The Clausius–Kelvin–Planck way This way prefers ideas close to the empirical origins of thermodynamics. It presupposes transfer of energy as heat, and empirical temperature as a scalar function of state. According to Gislason and Craig (2005): "Most thermodynamic data come from calorimetry..."Gislason, E.A., Craig, N.C. (2005). Cementing the foundations of thermodynamics:comparison of systembased and surroundingsbased definitions of work and heat, J. Chem. Thermodynamics 37: 954–966. According to Kondepudi (2008): "Calorimetry is widely used in present day laboratories."Kondepudi, D. (2008). Introduction to Modern Thermodynamics, Wiley, Chichester, ISBN 9780470015988, p. 63. In this approach, what is often currently called the zeroth law of thermodynamics is deduced as a simple consequence of the presupposition of the nature of heat and empirical temperature, but it is not named as a numbered law of thermodynamics. Planck attributed this point of view to Clausius, Kelvin, and Maxwell. Planck wrote (on page 90 of the seventh edition, dated 1922, of his treatise) that he thought that no proof of the second law of thermodynamics could ever work that was not based on the impossibility of a perpetual motion machine of the second kind. In that treatise, Planck makes no mention of the 1909 Carathéodory way, which was well known by 1922. Planck for himself chose a version of what is just above called the Kelvin way.Planck, M. (1922/1927). The development by Truesdell and Bharatha (1977) is so constructed that it can deal naturally with cases like that of water near 4 °C.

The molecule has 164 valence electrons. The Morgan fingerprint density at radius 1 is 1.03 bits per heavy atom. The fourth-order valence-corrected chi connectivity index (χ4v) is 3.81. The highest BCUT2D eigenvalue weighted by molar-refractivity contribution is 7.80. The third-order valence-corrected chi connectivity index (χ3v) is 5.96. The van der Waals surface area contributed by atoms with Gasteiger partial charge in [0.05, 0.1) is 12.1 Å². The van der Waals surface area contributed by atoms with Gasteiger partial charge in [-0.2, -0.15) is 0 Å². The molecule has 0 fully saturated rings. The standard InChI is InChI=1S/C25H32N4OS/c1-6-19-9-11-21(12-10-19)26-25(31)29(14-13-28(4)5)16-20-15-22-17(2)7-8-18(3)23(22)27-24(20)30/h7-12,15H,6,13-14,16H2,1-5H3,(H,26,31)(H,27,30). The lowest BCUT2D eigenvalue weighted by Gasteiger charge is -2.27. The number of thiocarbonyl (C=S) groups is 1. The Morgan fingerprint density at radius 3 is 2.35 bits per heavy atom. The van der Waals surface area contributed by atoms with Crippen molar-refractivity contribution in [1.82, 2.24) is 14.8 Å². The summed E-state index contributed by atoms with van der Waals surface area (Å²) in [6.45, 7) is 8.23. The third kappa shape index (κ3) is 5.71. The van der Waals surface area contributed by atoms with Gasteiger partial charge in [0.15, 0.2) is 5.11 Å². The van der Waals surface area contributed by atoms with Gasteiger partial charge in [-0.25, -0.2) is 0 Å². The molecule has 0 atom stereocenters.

The way that assumes the existence of entropy as a function of state This way also presupposes transfer of energy as heat, and it presupposes the usually stated form of the zeroth law of thermodynamics, and from these two it deduces the existence of empirical temperature. Then from the existence of entropy it deduces the existence of absolute thermodynamic temperature.